Street protests are back. And they come in various forms: the march, the rally, the prayer service, the vigil.
And, that simplest form of street theater, the Die-In.
The Die-In is striking, unnatural and can be devastating. It can be used as gut-punch way to illustrate the real human impact of life-and-death policies, for instance, pertaining to the availability of health insurance, Medicaid, Medicare, and Social Security.
A visceral and visual form of protest, Die-Ins have been deployed by different groups for different reasons. Environmental activists, AIDS activists, gun control activists, anti-nuclear activists, cyclist safety activists, Black Lives Matter activists, and health provider activists have all staged them. The Die-In has been used to highlight violence against women in Madrid; by protestors against Egyptian president Sisi in London and by vegan activists in Paris. Sometimes they are held in a public space, like a park. Some are staged close to the belly of whatever beast is being challenged, such as the NRA, a government building, or a complacent Congress.
An article in the National Journal dates the American Die-In to the roiling 1970s, but the chances are that this imagery has been staged through the centuries. Why, beyond the truism that nothing’s new under the sun? Because in its silence and universal familiarity, the evocation of mass death is instantly recognizable, and disturbing. Because, it’s simple, and powerful.
The Die-In is easy to stage. But if this action captures your imagination, check out other actions described here: Protest Theater in an Age of Entertainment Politics , Bread and Puppet Theater and other social justice puppet groups, and the satirical group, Billionaires for Bush. All can be filed under the same category, as art and theater speaking power to authoritarianism, discrimination, and oppression.
NUTS AND BOLTS OF PLANNING A DIE-IN TO SUPPORT OF AFFORDABLE CARE ACT AND OTHER SAFETY NET PROGRAMS
In the current political environment, where long-held “safety net” programs are under attack by those in power, the Die-In format is one that can be used by activists nationwide. Here’s a template, of sorts:
What is a Die-In?: It’s a highly visual form of citizen protest that uses elements of street theater. During a Die-In, volunteers pretend to die, to convey the idea that something or someone—the target of the action—is literally killing people. Those pretending to have died remain play-dead for a few minutes, or longer. Often there’s a meditative silence during the Die-In. Signage and speeches are used to explain the issue. Die-Ins take space, are not spontaneous, and can be held before or after speeches, marches, rallies, and other events.
Where Do You Do It? Pick a location where your audience can see the action, and where a photographer can get a good photo from above, perhaps on steps or on a plaza. For the comfort of participants, grass is best. When picking a location, consult a photographer (or think like one).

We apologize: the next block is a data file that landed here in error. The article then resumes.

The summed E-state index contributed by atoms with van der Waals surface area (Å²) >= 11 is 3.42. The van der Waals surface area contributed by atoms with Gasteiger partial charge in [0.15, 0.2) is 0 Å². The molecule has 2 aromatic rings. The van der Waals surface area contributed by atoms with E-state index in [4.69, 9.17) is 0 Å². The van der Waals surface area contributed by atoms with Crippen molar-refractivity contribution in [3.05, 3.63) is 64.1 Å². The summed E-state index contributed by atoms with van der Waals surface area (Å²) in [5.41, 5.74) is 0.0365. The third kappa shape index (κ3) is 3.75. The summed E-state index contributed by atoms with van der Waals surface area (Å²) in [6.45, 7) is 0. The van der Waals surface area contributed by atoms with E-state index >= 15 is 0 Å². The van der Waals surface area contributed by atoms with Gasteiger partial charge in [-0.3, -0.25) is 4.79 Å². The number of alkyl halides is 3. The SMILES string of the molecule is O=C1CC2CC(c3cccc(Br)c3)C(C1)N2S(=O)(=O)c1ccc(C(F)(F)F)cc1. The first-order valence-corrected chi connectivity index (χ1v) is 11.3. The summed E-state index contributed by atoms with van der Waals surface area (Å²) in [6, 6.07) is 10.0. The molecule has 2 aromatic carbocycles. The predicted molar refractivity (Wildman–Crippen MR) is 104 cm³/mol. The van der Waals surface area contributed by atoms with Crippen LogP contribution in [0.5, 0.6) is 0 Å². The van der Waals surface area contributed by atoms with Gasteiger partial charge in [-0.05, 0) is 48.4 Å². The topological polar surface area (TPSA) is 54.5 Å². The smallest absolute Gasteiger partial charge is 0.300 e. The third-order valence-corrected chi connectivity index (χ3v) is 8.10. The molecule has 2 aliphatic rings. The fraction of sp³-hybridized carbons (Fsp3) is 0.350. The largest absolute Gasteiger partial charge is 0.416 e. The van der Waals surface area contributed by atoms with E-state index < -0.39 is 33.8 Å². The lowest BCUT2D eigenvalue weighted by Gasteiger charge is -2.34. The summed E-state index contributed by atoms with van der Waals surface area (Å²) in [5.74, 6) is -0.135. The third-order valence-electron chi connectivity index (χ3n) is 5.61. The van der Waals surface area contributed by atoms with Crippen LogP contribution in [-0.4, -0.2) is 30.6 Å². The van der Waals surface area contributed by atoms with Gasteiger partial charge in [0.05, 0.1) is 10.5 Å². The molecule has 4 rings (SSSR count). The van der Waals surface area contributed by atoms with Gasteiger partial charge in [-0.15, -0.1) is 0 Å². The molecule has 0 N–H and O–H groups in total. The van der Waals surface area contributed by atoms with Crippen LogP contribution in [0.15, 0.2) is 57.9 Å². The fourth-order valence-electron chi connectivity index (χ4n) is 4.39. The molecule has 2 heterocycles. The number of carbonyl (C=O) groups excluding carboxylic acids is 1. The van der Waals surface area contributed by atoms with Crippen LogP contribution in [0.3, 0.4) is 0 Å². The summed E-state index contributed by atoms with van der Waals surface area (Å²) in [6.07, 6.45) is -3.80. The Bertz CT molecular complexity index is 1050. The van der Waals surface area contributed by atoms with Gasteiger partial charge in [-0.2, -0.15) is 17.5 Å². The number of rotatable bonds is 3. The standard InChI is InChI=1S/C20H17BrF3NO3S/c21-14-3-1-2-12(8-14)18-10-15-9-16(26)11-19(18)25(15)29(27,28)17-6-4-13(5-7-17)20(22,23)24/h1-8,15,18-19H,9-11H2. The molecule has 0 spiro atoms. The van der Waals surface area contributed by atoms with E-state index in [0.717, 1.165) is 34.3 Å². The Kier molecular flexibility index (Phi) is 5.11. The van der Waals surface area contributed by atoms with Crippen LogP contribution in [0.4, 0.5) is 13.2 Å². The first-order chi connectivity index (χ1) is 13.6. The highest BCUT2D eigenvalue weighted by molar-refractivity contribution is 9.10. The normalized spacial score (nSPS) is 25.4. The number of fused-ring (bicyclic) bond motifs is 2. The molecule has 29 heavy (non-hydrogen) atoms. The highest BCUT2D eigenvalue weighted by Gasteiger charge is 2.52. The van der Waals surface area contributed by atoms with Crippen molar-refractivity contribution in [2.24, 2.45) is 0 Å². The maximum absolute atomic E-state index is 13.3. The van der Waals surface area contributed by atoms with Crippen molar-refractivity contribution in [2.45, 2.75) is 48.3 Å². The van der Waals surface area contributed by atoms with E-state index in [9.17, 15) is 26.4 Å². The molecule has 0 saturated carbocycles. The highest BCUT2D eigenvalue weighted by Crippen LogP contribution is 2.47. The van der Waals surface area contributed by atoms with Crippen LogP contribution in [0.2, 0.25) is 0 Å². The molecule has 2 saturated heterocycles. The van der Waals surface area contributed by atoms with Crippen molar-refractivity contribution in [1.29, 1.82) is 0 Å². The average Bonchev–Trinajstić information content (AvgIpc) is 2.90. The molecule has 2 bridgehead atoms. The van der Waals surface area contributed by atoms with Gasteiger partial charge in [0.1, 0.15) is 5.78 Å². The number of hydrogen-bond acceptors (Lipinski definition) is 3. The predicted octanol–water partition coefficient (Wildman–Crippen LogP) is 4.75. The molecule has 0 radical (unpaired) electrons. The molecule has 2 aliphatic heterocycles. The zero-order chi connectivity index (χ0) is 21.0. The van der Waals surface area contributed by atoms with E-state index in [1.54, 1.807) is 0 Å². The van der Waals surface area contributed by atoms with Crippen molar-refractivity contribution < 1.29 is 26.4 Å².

How Many People? If you Google images of “die-ins,” it’s clear that even a few dozen people make a powerful visual.
Program: Unlike a rally where everyone is carrying signs, the action of “dying” needs context and explanation. Keep the dramatic dying element for last to ensure that your crowd stays till the end. Testimonials are powerful.
Props: Visuals that carry your message are useful, such as homemade cardboard cut-out tombstones, or signs. Sometimes those doing the “dying” to wear the same color clothing, say, black pants and white tops, for visual impact. If you are creating props, plan ahead. You can canvass local stores for free supplies, like cardboard boxes.
Messaging: The imagery of mass death is powerful, so the messaging can be simple and explanatory. Complex policy issues can be discussed by speakers, or in hand outs. (See below for specific health care messages from March 2017.)
Call to action: Participants and passersby may be engaged by the Die-In action. It’s a good moment to circulate petitions or delineate specific calls to action.
Choreography & Body Chalking: Plan out the choreography of the “dying” carefully, both for safety and for the photographic image. The “fallers” can fall in a pattern, a circle, a line, a pile. They can also be chalked with white chalk, so when the participating person stands up, the mark is left.
Avoiding Injuries/Distress: People can hurt themselves if they over dramatize, get dizzy or cold, or have mobility limitations. If the event is scheduled outdoors or during winter, advise participants to bring something to lie down on. If it’s scorching hot, sunscreen, sunglasses and hats are helpful. Also, people at risk or who have experienced loss, specifically from the issue being protested (like lack of insurance) might find the die-in distressing. You might remind people that participation in the Die-In is at participants’ own risk.
Media Before/After the Event: A Die-In is a made-for-media event. For that same reason, it can’t be overdone or overused, or what was powerful risks becoming trite. You can list “Photo Ops” in your pre-event press advisory. For instance: “Die-In of 50 health care providers.”
Getting Permits: This is a perfectly legal activity. Check with your local police department for rally, march, and sound permits. It’s perfectly possible to obtain them! Just allow sufficient time to fill in and submit the necessary forms.
Civil Disobedience: Die in’s have been used for intentional civil disobedience protests, for instance in blocking streets. If that’s what you are doing, know your rights, have necessary ID with you, and be prepared for the possibility of arrest.
Music: Consider taps, ringing a bell, reading out causes of death or political demands.
The author is a participant in the “Get Organized Brooklyn” community-based effort.